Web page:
Tuesday, November 18, 2014

Self-promotion via reviewing

A reviewer has a certain level of control over an author.  When that reviewer asks for major revisions and requests the author cite their own papers, it is a conflict of interest, and is used in ways that are against the spirit of peer review.  I'm wondering, how can we as researchers who use and, in some ways, administer peer review processes, set standards and monitor the conflict-of-interests of reviewers?

I've been an associate editor for five years now, and I've noticed that reviewers, more and more often, are using their review to compel authors to cite their own papers.  The review is anonymous to the authors, but as an associate editor, I know the reviewer's names.  So I can see clearly when a reviewer is listing their own papers to be cited.  The reviewer's papers to-be-cited are a "request", but one that authors can only assume are requested under threat of a reject suggestion by the reviewer.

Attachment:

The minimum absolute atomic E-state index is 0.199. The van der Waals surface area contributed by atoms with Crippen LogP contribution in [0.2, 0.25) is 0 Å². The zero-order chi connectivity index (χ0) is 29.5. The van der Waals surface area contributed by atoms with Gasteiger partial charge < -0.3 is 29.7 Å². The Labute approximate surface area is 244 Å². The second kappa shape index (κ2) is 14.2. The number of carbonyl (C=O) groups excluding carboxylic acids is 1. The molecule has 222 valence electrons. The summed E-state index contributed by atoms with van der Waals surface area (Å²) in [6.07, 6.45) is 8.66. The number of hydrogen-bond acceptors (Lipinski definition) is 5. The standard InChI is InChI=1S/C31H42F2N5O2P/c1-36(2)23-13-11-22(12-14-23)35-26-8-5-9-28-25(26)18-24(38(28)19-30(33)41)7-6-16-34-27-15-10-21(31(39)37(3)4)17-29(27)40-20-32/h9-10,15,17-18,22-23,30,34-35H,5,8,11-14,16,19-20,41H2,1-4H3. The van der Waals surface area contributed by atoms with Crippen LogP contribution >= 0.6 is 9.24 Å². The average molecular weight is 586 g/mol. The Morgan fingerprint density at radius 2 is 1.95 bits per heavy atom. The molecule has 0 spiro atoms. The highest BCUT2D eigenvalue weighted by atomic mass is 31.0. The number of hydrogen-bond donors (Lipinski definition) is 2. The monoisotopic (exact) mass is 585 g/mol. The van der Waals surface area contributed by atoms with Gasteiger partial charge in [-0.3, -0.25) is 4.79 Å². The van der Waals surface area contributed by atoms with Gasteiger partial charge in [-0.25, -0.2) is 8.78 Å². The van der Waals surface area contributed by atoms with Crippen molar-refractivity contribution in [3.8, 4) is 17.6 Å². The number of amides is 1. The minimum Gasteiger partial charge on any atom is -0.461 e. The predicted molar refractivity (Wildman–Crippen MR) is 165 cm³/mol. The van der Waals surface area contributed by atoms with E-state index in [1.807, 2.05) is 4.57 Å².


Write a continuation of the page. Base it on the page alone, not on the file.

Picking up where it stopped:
The signs that the papers are listed for self-promotion are obvious: listing more than one of one's own papers; listing papers that were not published when the authors submitted their paper; listing papers that are in the general area but not close enough to actually impact the manuscript's conclusions.  

When is a reviewer's request to an author to cite the reviewer's paper justified?  I'd like to hear others' opinions.  I think it is justified if the paper would affect the manuscript's conclusions.  It is not justified solely to round out the related work section -- if a reviewer feels a manuscript's related work section is too shallow, in general, the review may state simply that more (or more closely) related work needs to be discussed, without mentioning the reviewer's own work.

One solution I am thinking of: associate editors would put in a standard disclaimer to their "editor comments" given to the authors upon any revision decision:
The editors will not reject a paper for non-citation of any reviewer-requested reference if the authors make a case that the reference does not affect the conclusions of the manuscript and the related work is generally well described.
What other solutions could have an impact?  Or do you think I'm overreacting?  Let me know in the comments.